Whoah, I'm very curious where you got a 15 gallon Bristlecone! Hell, I'd take a 1 gallon, fiver, ANYTHING!

Or did you grow it from seed?

Chalfant Tree Farm right up the road from my home carries 1, 5 15 & 25 gallon BCP's as well as many other varieties of local pines. Moderately priced as well. Got a 15 gallon one just last month and planted it in our front yard where he can look up at his many relatives directly behind our home.

Nice job Greg on the planting.



Over and out.


I would love to have a Bristlecone in my yard-. I wonder how they would do in the southern Idaho climate?
Hmmm....
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Re: Is it winter?

Postby butitsadryheat » Wed Jan 25, 2012 7:26 pm

I have 4 redwoods in my backyard and side yard, but they are not the Aptos Blue, they are the true Santa Cruz variety that you see on the coast. They are doing very well with sufficient water. I planted my last one about 6 years ago as a 15 gallon, and it is 25 feet now, and lush green.
We have seen a large die off of Aptos Blue here, not only because they are not native to here, but many people plant them near walls and streets, where they get oppressive radiant heat. Mine have at least 6 inches of duff built up under them over the years, and are set back from the heat. In the hot areas, I have a Chilean Mesquite, which does very well here. Palo Verdes tend to get crown rot with the clay soils we have here unless planted perfectly.
I also have 2 red oaks and a burr oak, which is a very slow grower, but has a beautiful, Tim Burton(y) look to the structure, and bloom heavy with nice little catkins every spring. I find a seedling or two every year if anyone is interested. The one in my yard is approx 15 years old, and is maybe 15-20 feet tall.
Between all the redwoods, sequoias, Himalayan white birch, and Canary Island Pines, I am able to have a nice understory of Japanese Maples that no longer get the wind burn they used to, and they get great color now.
Looking at replacing the Canary Islands, as their pitch gives the maples a little trouble, and the needles are a nuisance in the yard. Looking to change them to a Shoestring Acacia, which is simialr to a eucalyptus, but with pine needle like leaf, but it isn't nearly as messy or sticky.
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Re: Is it winter?

Postby Marmaduke » Wed Jan 25, 2012 7:44 pm

I have to 2 Queen Palms and a California Fan Palm in backyard. Very cold/freeze resistant. My Banana Plants die back but always come back in the late spring.
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Re: Is it winter?

Postby SeanReedy » Wed Jan 25, 2012 9:12 pm

Chief, thanks for sharing the interesting notes on California-Sierra water supply that match what I've noticed. More attention given to groundwater data would be fun to follow. I haven't paid close attention, but I doubt the story is as rosey in the deeper southwest.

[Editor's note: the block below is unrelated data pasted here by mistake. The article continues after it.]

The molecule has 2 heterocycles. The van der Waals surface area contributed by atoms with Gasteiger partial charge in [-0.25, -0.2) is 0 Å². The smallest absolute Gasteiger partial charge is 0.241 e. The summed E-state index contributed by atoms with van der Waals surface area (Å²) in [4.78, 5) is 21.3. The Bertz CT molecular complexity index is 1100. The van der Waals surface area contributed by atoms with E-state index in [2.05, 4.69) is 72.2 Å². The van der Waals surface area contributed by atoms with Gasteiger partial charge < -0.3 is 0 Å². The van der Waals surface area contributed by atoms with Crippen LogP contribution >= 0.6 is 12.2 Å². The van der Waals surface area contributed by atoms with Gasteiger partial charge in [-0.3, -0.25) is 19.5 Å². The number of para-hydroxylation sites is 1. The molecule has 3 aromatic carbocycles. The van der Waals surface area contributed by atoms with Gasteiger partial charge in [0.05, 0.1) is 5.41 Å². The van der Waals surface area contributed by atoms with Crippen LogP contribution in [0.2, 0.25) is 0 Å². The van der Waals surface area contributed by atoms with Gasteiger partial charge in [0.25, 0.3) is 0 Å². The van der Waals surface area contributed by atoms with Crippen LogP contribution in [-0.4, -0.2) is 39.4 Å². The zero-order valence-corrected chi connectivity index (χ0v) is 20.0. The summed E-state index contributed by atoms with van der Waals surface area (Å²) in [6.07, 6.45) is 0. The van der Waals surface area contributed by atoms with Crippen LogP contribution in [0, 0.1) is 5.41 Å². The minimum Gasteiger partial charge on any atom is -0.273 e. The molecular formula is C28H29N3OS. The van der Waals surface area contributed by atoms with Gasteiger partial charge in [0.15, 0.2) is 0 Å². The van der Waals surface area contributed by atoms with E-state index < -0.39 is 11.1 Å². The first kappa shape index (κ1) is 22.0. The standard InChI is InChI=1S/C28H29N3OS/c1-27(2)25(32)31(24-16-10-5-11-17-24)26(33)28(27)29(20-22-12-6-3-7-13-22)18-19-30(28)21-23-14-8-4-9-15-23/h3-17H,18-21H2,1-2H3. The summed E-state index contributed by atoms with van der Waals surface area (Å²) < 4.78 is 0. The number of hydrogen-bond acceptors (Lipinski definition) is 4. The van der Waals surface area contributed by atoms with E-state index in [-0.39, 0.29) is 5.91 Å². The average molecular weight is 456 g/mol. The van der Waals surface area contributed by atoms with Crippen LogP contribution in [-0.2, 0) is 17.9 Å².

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Peninsula, although I won't pursue it living where I do, the bristlecone pine is what caught my interest the most.
There are also some huge, fast growing, and interesting to admire deodore cedars across the creek from my backyard.
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butitsadryheat wrote:I have 4 redwoods in my backyard and side yard, but they are not the Aptos Blue, they are the true Santa Cruz variety that you see on the coast...We have seen a large die off of Aptos Blue here, not only because they are not native to here, but many people plant them near walls and streets, where they get oppressive radiant heat. Mine have at least 6 inches of duff built up under them over the years, and are set back from the heat...oak...nice understory of Japanese Maples that no longer get the wind burn they used to, and they get great color now.


Sounds a lot like the trendiness I've noticed with the aptos blue in many places, including in shopping centers and along sun beaten walls down the street from me (we do get intense heat waves here most summers, but nothing like the constant dry heat of the Valley). Your yard sounds a lot like my dad's, but he's been going with aptos blue in the last few years as he adds more redwoods. It works under the shade of the majestic old oaks. He's also lucky to live near the Sacramento River and next to a well lot. When his fences fell down in big winter storms, he expanded his yard onto a P.G. & E. easement, as well as onto the well lot. Eventually a subdivision went in behind him, requiring a back fence to cut off the P.G. & E. section, but the city water workers actually started to immitate his redwood plantings among the oaks and left a large swath of land for him to tend to behind a row of oleanders that they added. He likes to plant giant pumpkins there, among many other fruits and vegetables in the sunny areas.
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Re: Is it winter?

Postby Gafoto » Thu Jan 26, 2012 1:51 am

TimB wrote:I would love to have a Bristlecone in my yard-. I wonder how they would do in the southern Idaho climate?
Hmmm....

They really don't do well in adverse conditions...

But really, it would probably do alright, as long as the soil is somewhat similar to their natural habitat. The idea of planting a tree that could not only outlive me, but my house, my city and quite possibly western civilization as we know it is kind of appealing. I know, I'll carve my name in it!